Seeking Wisdom in Thin Places

by The Rev. Jill Komura

Psalm 111; 1 Kings 2:10-12; 3:3-14

Please join me in prayer: God, help us grow in wisdom as we ponder these texts and their meaning for our lives. May we continually turn to you in reverence, humility, gratitude and praise, seeking you daily in the thin places of our lives. Amen.

King Solomon took over the rule of Israel as his father, King David, was dying.

Today, Solomon is best known for two things: the building of the First Temple in Jerusalem, and being wise. In his day, people came from all over Israel, and even surrounding kingdoms, to present to him their most difficult dilemmas.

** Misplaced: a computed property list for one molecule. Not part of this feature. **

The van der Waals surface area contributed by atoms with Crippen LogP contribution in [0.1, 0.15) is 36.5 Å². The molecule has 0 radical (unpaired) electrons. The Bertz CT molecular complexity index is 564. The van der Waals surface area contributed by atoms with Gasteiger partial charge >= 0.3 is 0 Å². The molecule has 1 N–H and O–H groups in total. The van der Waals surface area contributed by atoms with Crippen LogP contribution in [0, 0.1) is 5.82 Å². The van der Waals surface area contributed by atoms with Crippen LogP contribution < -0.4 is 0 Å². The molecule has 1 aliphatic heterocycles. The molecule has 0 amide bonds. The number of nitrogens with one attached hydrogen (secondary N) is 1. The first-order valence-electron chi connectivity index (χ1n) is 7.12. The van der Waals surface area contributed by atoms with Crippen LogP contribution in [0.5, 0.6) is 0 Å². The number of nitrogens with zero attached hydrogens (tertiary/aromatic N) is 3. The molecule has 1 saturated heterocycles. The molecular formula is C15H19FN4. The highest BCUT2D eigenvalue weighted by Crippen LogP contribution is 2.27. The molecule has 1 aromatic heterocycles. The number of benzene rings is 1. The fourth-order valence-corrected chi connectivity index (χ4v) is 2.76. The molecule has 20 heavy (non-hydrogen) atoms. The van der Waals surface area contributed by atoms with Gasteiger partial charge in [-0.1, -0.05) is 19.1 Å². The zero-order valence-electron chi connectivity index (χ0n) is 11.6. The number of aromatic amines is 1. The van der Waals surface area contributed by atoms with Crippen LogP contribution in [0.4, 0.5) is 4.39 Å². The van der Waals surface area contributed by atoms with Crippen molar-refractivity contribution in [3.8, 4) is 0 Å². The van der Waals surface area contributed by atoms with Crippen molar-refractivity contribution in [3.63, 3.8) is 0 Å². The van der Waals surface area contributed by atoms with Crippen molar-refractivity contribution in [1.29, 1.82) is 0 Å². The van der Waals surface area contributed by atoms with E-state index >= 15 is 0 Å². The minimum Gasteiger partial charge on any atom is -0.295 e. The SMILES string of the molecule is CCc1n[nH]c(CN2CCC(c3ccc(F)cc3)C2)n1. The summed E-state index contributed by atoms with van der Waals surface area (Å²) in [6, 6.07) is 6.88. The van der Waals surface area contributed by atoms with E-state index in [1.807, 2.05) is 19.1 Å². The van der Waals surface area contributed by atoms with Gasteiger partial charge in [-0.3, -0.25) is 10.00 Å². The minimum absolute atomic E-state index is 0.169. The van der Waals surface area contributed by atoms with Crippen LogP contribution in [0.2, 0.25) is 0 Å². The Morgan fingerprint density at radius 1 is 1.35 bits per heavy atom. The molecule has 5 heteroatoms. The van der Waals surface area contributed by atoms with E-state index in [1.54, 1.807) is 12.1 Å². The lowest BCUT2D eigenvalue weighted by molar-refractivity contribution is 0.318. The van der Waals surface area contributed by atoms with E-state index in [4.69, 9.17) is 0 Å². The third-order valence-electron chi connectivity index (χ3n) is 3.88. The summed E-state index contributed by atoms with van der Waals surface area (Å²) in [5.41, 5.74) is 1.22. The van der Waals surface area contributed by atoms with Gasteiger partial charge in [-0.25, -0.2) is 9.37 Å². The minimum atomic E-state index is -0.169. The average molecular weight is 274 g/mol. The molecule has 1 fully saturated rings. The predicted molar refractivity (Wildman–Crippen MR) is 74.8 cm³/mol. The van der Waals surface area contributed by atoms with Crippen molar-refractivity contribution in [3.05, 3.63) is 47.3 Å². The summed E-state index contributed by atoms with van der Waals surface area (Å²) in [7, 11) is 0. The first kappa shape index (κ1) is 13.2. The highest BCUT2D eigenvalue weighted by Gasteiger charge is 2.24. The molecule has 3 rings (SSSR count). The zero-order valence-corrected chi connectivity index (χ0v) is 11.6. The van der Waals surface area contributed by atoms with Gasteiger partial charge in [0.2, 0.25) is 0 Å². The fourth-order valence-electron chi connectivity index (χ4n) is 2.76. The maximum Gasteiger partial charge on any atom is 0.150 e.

It was King Solomon, who, when confronted with two women, both of whom claimed maternity of the same baby, suggested resolving the conflict by slicing the baby in two halves, and giving each woman half. This prompted the real mother to throw herself at the King’s feet, willing to let the other woman have the baby in order to spare the infant’s life.

Solomon, knowing now that this woman must be the real mother, then gave the baby to her.

Today, we still hear references to Solomon’s legendary wisdom: “Even the wisdom of Solomon could not resolve this,“ or we hear people longing for, “Solomonic wisdom” or seeking “Solomonic solutions.” According to biblical, though not scholarly, tradition, Solomon is credited with writing several of the “wisdom books” of the Bible: Proverbs, Ecclesiastes, the Song of Songs, and one of the secondary canon not included in our bible, but still included in the Roman and Orthodox Catholic Bible, called, the “Wisdom of Solomon.”